The UK’s Investment Association (IA) should be applauded for opening a consultation on whether to include ETFs within its fund sectors and should ignore the complaints of the active sector, according to commentators and ETF industry insiders.
The IA announced on Friday last week that in recognition of the growing number of ETFs, the body’s 37 fund sectors should be opened up to over 200 funds which it says would be eligible for inclusion.
Only fund that were either UK-domiciled or EU UCITS-qualified would get the nod.
“We are continually monitoring the fund market to ensure that the IA sectors reflect the wide range of products the asset management industry has to offer savers,” said Galina Dimitrova, director of investment and capital markets at the IA.
“The primary purpose of the IA sectors is to serve the needs of consumers and their advisers and the addition of ETFs must be done in their best interests.”
While the move was criticised in some quarters of the active sphere as leaving open the possibility of ETF inclusion “skewing” the mean average return – or as one source put it, “making it harder for actives to beat the benchmark.”
Hector McNeil, co-chief executive at HANetf, certainly welcomed the news of the consultation.
“We think this consultation from the IA shows a great deal of foresight and we welcome the move,” he said. “The fact is most investors have a variety of both active and passive strategies in their portfolios, including ETFs, and by including them in comparison tables it will enable investors to gain a better understanding of how their portfolios are performing.
“Improving transparency in this way can surely only be a good thing for end investors, and we hope the scope of ETFs included can also be widened over time.”
The paper accompanying the news highlighted the potential impact of allowing ETFs within the sector, including the change in the quartile rankings for existing funds. It pointed to data for the IA Europe ex-UK sector which showed that there would be movement each way by including sector-qualifying ETFs.
The IA said, though, that it “does not envisage disruption to the utility of the sectors themselves.”
Beating against the tide
Ryan Hughes, head of active portfolios at AJ Bell, said the inclusion of passive ETFs – which he presumed would occupy the second and third quartile of the performance tables, would “create confusion for investors.”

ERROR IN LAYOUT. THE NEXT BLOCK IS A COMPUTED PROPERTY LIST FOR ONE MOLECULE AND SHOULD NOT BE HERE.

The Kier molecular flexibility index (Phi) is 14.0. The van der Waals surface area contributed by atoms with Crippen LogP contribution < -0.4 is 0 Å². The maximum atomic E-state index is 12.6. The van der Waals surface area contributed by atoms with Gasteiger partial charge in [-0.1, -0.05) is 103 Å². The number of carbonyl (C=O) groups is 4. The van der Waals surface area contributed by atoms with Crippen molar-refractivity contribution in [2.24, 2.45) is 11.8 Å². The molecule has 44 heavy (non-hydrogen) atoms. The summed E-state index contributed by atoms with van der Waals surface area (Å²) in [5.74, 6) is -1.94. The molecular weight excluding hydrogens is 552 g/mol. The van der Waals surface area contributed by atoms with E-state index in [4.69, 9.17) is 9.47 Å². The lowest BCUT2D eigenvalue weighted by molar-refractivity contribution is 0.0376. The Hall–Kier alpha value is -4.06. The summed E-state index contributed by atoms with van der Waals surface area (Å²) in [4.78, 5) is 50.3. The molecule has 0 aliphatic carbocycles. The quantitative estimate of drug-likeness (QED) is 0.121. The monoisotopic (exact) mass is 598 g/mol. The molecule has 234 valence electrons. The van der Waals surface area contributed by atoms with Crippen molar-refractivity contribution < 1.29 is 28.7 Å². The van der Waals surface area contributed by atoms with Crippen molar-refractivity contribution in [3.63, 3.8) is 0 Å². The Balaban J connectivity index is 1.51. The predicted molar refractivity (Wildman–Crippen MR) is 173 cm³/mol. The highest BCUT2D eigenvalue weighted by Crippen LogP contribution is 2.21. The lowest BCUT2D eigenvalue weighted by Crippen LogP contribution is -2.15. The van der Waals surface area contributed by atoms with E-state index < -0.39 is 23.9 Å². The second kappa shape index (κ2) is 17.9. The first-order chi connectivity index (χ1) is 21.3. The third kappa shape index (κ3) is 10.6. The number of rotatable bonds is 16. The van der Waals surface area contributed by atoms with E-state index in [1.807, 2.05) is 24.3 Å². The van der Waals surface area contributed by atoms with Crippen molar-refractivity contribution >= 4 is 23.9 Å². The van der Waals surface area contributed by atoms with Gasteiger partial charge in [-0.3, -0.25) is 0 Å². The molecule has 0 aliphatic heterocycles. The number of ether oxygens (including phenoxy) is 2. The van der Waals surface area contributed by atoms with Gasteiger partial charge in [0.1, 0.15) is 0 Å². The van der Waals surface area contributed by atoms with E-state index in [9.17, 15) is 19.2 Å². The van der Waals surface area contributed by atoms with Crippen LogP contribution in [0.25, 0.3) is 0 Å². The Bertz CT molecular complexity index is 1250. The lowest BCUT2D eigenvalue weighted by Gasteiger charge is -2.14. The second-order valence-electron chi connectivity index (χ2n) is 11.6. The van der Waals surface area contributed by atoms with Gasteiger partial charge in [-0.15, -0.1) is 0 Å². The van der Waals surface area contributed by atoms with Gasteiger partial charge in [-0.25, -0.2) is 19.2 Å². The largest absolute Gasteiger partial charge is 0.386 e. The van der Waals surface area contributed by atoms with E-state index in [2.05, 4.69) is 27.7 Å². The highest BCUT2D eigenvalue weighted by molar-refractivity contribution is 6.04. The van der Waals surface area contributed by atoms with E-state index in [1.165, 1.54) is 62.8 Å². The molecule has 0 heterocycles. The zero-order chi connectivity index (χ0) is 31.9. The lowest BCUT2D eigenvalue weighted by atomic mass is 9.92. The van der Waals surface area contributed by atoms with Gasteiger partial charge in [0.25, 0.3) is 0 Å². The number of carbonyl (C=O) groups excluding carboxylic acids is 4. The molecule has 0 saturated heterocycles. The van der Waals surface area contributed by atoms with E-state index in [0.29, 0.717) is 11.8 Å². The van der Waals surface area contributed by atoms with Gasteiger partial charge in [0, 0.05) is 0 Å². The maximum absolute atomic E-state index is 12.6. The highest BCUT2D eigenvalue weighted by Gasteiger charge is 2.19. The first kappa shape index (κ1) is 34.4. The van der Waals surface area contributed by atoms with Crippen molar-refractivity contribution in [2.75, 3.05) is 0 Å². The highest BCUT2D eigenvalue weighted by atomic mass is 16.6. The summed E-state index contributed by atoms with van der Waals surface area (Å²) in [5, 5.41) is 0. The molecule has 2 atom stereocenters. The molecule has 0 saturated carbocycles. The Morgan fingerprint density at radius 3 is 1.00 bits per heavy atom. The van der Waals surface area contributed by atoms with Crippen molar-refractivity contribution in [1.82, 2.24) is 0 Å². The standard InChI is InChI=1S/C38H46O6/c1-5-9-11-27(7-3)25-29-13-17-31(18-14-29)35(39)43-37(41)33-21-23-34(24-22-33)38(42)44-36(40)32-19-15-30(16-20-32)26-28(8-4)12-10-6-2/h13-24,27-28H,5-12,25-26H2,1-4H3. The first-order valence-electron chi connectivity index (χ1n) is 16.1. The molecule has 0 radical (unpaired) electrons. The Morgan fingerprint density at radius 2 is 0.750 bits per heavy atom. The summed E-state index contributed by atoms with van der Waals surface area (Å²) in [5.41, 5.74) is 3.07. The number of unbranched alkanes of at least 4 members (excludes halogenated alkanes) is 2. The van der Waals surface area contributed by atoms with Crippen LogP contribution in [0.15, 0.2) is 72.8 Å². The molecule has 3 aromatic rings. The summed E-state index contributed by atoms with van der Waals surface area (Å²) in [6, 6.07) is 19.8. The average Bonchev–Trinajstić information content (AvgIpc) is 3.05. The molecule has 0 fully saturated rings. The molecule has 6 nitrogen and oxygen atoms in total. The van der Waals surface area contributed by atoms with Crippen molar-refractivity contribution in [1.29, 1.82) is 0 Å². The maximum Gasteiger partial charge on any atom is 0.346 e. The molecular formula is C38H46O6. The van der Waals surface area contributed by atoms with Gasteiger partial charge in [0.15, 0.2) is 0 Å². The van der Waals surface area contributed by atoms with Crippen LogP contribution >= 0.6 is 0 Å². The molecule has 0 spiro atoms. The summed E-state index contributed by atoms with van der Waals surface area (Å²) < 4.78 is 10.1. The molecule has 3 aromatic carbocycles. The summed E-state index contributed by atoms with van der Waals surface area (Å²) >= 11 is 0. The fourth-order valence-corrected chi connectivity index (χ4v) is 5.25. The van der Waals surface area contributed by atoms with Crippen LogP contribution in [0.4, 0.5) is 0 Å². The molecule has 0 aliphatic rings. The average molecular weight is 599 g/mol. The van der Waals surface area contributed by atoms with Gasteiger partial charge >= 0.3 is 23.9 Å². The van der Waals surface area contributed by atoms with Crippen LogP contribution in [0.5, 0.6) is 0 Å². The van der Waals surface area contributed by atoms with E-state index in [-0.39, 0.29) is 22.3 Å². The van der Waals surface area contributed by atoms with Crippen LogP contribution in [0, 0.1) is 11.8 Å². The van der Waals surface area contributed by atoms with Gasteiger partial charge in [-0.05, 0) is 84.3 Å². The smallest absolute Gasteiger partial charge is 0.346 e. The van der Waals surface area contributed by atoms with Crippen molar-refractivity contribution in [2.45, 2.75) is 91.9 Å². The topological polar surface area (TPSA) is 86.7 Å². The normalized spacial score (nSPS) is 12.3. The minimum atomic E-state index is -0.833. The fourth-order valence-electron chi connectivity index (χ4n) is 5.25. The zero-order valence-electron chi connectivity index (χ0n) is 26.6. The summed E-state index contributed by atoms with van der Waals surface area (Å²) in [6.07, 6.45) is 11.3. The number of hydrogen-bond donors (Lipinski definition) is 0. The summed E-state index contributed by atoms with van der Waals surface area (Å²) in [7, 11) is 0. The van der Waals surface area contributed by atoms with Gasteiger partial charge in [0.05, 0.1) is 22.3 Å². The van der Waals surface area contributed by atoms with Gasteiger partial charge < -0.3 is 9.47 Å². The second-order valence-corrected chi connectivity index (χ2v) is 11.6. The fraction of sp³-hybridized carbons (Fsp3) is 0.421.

But Peter Sleep, senior portfolio manager at 7IM, was dismissive of such fears. “I cannot see why it would cause confusion,” he said. “There are trackers in there already, so why not ETFs.
“A lot of actives like to benchmark against IA sectors, so anything that makes it tougher to beat the IA sectors will be unwelcome. However, there are over 3000 funds in the IA sectors so I wonder whether it will make that much difference.”
Adam Laird, head of ETF strategy for Northern Europe at Lyxor and also chairman of the IA’s ETF committee, said this was a “game-changing” moment for the ETF industry.
“The IA’s consultation acknowledges that ETFs are an important part of the investment world – and need to be included in their classification,” he said.
“ETFs are funds and should be categorised alongside. Inclusion should be positive for investors too. The sectors are relied upon by investors for comparing funds, for searching on platforms and for verifying that a fund does what they expect. Choosing the right ETF is just as important as choosing the right fund.”
McNeil suggested that the developing marketplace for thematic, smart beta and eventually active ETF products would also be well-served by the move.
“These new ETFs will be much more focused on after fee performance rather than just being judged on how low the fees are, so to have them alongside active funds makes a lot of sense.”
The consultation will close on 1 February 2019 and respondents are invited to comment on the potential benefits and drawbacks of including ETFs in the IA sectors, as well as the best means for their inclusion.
The IA’s ETF committee was formed in late 2016 to discuss key issues relating to the ETF sector, with members so far including Vanguard, BlackRock and Amundi.